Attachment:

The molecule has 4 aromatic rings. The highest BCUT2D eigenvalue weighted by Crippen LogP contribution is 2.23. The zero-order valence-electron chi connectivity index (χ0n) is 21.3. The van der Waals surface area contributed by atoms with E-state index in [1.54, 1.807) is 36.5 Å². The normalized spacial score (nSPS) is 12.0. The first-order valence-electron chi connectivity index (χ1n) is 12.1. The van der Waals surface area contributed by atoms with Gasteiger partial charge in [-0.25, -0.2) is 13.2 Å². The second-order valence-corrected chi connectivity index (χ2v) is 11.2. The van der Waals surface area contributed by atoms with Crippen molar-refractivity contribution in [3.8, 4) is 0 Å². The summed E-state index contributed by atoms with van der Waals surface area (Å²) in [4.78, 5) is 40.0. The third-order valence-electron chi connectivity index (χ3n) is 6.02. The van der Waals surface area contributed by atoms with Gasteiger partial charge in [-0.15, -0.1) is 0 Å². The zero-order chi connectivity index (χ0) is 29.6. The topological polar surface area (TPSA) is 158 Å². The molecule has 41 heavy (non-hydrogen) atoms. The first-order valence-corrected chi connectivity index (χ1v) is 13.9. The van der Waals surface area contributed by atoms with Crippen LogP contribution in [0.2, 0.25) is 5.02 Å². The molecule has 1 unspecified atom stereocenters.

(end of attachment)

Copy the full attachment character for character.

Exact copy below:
The molecule has 4 aromatic rings. The highest BCUT2D eigenvalue weighted by Crippen LogP contribution is 2.23. The zero-order valence-electron chi connectivity index (χ0n) is 21.3. The van der Waals surface area contributed by atoms with E-state index in [1.54, 1.807) is 36.5 Å². The normalized spacial score (nSPS) is 12.0. The first-order valence-electron chi connectivity index (χ1n) is 12.1. The van der Waals surface area contributed by atoms with Gasteiger partial charge in [-0.25, -0.2) is 13.2 Å². The second-order valence-corrected chi connectivity index (χ2v) is 11.2. The van der Waals surface area contributed by atoms with Crippen molar-refractivity contribution in [3.8, 4) is 0 Å². The summed E-state index contributed by atoms with van der Waals surface area (Å²) in [4.78, 5) is 40.0. The third-order valence-electron chi connectivity index (χ3n) is 6.02. The van der Waals surface area contributed by atoms with Gasteiger partial charge in [-0.15, -0.1) is 0 Å². The zero-order chi connectivity index (χ0) is 29.6. The topological polar surface area (TPSA) is 158 Å². The molecule has 41 heavy (non-hydrogen) atoms. The first-order valence-corrected chi connectivity index (χ1v) is 13.9. The van der Waals surface area contributed by atoms with Crippen LogP contribution in [0.2, 0.25) is 5.02 Å². The molecule has 1 unspecified atom stereocenters.